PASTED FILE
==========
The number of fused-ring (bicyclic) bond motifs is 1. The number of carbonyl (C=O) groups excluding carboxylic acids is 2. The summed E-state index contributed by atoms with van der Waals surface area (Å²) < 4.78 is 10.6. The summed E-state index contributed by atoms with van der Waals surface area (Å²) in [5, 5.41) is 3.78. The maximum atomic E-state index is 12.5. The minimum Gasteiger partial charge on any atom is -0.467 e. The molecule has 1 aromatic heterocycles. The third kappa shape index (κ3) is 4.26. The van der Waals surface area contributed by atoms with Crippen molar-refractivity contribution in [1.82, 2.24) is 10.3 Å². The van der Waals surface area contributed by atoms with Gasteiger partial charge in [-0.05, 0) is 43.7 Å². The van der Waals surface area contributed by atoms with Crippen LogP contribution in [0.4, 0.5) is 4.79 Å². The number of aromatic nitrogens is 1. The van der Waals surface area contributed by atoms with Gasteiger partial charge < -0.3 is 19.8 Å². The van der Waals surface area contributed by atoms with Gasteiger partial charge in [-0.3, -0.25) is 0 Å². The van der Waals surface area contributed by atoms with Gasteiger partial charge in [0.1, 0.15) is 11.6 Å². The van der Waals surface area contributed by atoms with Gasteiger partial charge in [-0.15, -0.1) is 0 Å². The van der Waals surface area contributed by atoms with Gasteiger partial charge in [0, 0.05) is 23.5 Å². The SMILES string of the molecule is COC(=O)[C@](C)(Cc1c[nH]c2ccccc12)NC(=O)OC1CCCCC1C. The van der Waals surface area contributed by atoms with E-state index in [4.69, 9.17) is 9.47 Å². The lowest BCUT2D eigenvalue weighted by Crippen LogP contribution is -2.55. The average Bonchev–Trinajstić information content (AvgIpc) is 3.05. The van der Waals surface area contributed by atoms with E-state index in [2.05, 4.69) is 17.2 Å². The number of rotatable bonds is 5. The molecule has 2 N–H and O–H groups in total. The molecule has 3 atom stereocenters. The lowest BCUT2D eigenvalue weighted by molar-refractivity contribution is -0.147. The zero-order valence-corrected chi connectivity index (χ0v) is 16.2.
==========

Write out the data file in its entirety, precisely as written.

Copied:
The number of fused-ring (bicyclic) bond motifs is 1. The number of carbonyl (C=O) groups excluding carboxylic acids is 2. The summed E-state index contributed by atoms with van der Waals surface area (Å²) < 4.78 is 10.6. The summed E-state index contributed by atoms with van der Waals surface area (Å²) in [5, 5.41) is 3.78. The maximum atomic E-state index is 12.5. The minimum Gasteiger partial charge on any atom is -0.467 e. The molecule has 1 aromatic heterocycles. The third kappa shape index (κ3) is 4.26. The van der Waals surface area contributed by atoms with Crippen molar-refractivity contribution in [1.82, 2.24) is 10.3 Å². The van der Waals surface area contributed by atoms with Gasteiger partial charge in [-0.05, 0) is 43.7 Å². The van der Waals surface area contributed by atoms with Crippen LogP contribution in [0.4, 0.5) is 4.79 Å². The number of aromatic nitrogens is 1. The van der Waals surface area contributed by atoms with Gasteiger partial charge < -0.3 is 19.8 Å². The van der Waals surface area contributed by atoms with Gasteiger partial charge in [-0.3, -0.25) is 0 Å². The van der Waals surface area contributed by atoms with Gasteiger partial charge in [0.1, 0.15) is 11.6 Å². The van der Waals surface area contributed by atoms with Gasteiger partial charge in [-0.15, -0.1) is 0 Å². The van der Waals surface area contributed by atoms with Gasteiger partial charge in [0, 0.05) is 23.5 Å². The SMILES string of the molecule is COC(=O)[C@](C)(Cc1c[nH]c2ccccc12)NC(=O)OC1CCCCC1C. The van der Waals surface area contributed by atoms with E-state index in [4.69, 9.17) is 9.47 Å². The lowest BCUT2D eigenvalue weighted by Crippen LogP contribution is -2.55. The average Bonchev–Trinajstić information content (AvgIpc) is 3.05. The van der Waals surface area contributed by atoms with E-state index in [2.05, 4.69) is 17.2 Å². The number of rotatable bonds is 5. The molecule has 2 N–H and O–H groups in total. The molecule has 3 atom stereocenters. The lowest BCUT2D eigenvalue weighted by molar-refractivity contribution is -0.147. The zero-order valence-corrected chi connectivity index (χ0v) is 16.2.